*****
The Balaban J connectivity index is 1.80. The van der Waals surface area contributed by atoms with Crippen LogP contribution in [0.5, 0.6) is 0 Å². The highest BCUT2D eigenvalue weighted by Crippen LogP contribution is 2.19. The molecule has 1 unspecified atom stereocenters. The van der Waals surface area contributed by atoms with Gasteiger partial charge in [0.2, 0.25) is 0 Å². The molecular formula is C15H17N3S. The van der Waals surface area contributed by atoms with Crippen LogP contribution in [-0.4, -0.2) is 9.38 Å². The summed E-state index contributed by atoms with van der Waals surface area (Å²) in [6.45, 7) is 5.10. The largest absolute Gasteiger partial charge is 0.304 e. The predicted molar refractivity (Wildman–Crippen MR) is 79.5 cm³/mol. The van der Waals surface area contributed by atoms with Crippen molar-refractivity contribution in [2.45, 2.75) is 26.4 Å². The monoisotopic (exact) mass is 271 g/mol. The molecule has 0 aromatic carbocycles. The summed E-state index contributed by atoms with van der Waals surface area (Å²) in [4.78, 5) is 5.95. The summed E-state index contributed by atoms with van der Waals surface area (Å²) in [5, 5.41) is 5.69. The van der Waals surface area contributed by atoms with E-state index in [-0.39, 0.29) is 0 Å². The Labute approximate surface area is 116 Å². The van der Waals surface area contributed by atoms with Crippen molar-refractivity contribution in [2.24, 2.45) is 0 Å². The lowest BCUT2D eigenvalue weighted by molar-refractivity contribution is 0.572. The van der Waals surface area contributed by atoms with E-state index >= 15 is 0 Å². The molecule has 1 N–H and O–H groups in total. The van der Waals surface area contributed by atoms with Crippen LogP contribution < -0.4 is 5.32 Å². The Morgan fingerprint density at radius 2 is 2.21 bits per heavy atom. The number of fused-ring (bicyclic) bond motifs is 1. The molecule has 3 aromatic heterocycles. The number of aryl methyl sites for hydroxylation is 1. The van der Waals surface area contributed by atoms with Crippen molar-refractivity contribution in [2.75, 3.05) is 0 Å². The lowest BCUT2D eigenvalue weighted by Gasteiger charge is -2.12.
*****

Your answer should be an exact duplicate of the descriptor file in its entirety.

The Balaban J connectivity index is 1.80. The van der Waals surface area contributed by atoms with Crippen LogP contribution in [0.5, 0.6) is 0 Å². The highest BCUT2D eigenvalue weighted by Crippen LogP contribution is 2.19. The molecule has 1 unspecified atom stereocenters. The van der Waals surface area contributed by atoms with Gasteiger partial charge in [0.2, 0.25) is 0 Å². The molecular formula is C15H17N3S. The van der Waals surface area contributed by atoms with Crippen LogP contribution in [-0.4, -0.2) is 9.38 Å². The summed E-state index contributed by atoms with van der Waals surface area (Å²) in [6.45, 7) is 5.10. The largest absolute Gasteiger partial charge is 0.304 e. The predicted molar refractivity (Wildman–Crippen MR) is 79.5 cm³/mol. The van der Waals surface area contributed by atoms with Crippen molar-refractivity contribution in [2.45, 2.75) is 26.4 Å². The monoisotopic (exact) mass is 271 g/mol. The molecule has 0 aromatic carbocycles. The summed E-state index contributed by atoms with van der Waals surface area (Å²) in [4.78, 5) is 5.95. The summed E-state index contributed by atoms with van der Waals surface area (Å²) in [5, 5.41) is 5.69. The van der Waals surface area contributed by atoms with E-state index in [-0.39, 0.29) is 0 Å². The Labute approximate surface area is 116 Å². The van der Waals surface area contributed by atoms with Crippen molar-refractivity contribution in [2.24, 2.45) is 0 Å². The lowest BCUT2D eigenvalue weighted by molar-refractivity contribution is 0.572. The van der Waals surface area contributed by atoms with E-state index >= 15 is 0 Å². The molecule has 1 N–H and O–H groups in total. The van der Waals surface area contributed by atoms with Crippen LogP contribution < -0.4 is 5.32 Å². The Morgan fingerprint density at radius 2 is 2.21 bits per heavy atom. The number of fused-ring (bicyclic) bond motifs is 1. The molecule has 3 aromatic heterocycles. The number of aryl methyl sites for hydroxylation is 1. The van der Waals surface area contributed by atoms with Crippen molar-refractivity contribution in [2.75, 3.05) is 0 Å². The lowest BCUT2D eigenvalue weighted by Gasteiger charge is -2.12.